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14 Cards in this Set

  • Front
  • Back
Assumption of the risk,
means that you agree
to take the risk of engaging in certain activities and if you are injured during the course of that
activity, you may not sue.
tort threshold.
assumed the risk up to a certain level,
Doctrine of Contributory Negligence
ontributory negligence, if proven, would bar recovery even if your degree of
fault was minor. This doctrine has been abandoned in most states, since it was not fair to injured
parties. For example, if you were 10% at fault and the other party was 90% at fault, you could not
recover at all, since you “contributed” to your own injury.
Comparative Negligence:
This has replaced contributory negligence in most jurisdictions because it
is much more fair to a party who is partly at fault. In comparative negligence, a degree of fault is
assigned to both parties. If you suffered injuries in an auto accident in the amount of $10,000 and you
were 10% at fault, then you could still recover the 90% from the other party. This way, the degree of
fault is allocated on a proportionate basis to each party.
Statutes of Limitations
These limit the time
during which a lawsuit may be filed after the occurrence of claim. They vary by state, but are usually
between two and seven years.
Damages:
special, punitive, or general
General damage:
Unlike special damages, which are determined by incurred expenditures,
general damages do not directly relate to an expense or an amount of lost income. By paying for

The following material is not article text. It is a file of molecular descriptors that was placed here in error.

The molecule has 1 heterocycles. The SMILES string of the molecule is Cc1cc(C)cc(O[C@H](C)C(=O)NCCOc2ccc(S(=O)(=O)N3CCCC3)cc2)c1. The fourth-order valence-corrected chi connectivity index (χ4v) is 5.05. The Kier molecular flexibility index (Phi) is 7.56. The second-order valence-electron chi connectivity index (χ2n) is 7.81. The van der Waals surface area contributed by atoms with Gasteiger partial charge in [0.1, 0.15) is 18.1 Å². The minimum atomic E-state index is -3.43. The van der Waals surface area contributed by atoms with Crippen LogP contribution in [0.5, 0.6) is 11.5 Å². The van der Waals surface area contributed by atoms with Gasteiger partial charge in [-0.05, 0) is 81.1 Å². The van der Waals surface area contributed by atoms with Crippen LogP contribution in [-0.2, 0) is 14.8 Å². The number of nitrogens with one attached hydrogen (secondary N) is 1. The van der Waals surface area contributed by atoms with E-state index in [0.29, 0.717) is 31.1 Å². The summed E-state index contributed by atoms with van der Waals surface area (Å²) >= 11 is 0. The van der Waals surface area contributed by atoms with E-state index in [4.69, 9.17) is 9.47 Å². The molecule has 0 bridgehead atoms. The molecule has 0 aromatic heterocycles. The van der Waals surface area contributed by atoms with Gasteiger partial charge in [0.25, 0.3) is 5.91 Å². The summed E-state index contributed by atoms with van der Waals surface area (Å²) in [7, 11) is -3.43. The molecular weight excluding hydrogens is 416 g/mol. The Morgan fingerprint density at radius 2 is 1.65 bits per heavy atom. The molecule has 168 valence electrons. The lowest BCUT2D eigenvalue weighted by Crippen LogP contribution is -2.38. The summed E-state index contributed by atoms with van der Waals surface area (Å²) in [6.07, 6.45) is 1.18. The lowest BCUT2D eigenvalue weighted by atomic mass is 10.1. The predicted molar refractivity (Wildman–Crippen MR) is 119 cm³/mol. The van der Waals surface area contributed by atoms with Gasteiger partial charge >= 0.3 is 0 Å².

general damages, the insurer is attempting to compensate the injured party for his or her mental
and physical distress, including pain and suffering, disfigurement and loss of consortium.
Special Damage:
Consist of medical expenses and lost wages. These are the costs a claimant
incurs, sometimes called out-of-pocket expenses. They are an exact and verifiable figure.
Punitive Damages:
These are awarded when the injury was caused by the gross negligence of the
defendant. Often, these awards are triple the amount of the general damages awarded and are
sometimes not covered by insurance. Gross negligence is defined as willful and wanton
negligence. For example, a defendant knew their product was faulty, but continued to sell it
anyway.
Absolute or Strict Liability:
Although generally the burden of proof is on the injured party to show
that the defendant was negligent, some things are inherently so dangerous that liability is absolute or
statutory. For example, keeping a wild tiger as a pet makes you absolutely responsible for any injury
or damage the tiger may cause. Another area of strict liability is the responsibility for handling
explosives.
Vicarious Liability
Some state statutes spell out situations where one party may be responsible for
the negligent activities of another party. For example, if you ask your secretary to drive her own car
on your company’s business, you can be sued if they negligently injure someone.
Blanket Property
Blanket property insurance provides a single amount of
insurance that may apply to different types of property or to different locations.
Specific Property Coverage
a single limit
to apply to just one type of property at more than one location or a single limit to apply to all types of
property at various locations.
“fire resistive” property
steel and concrete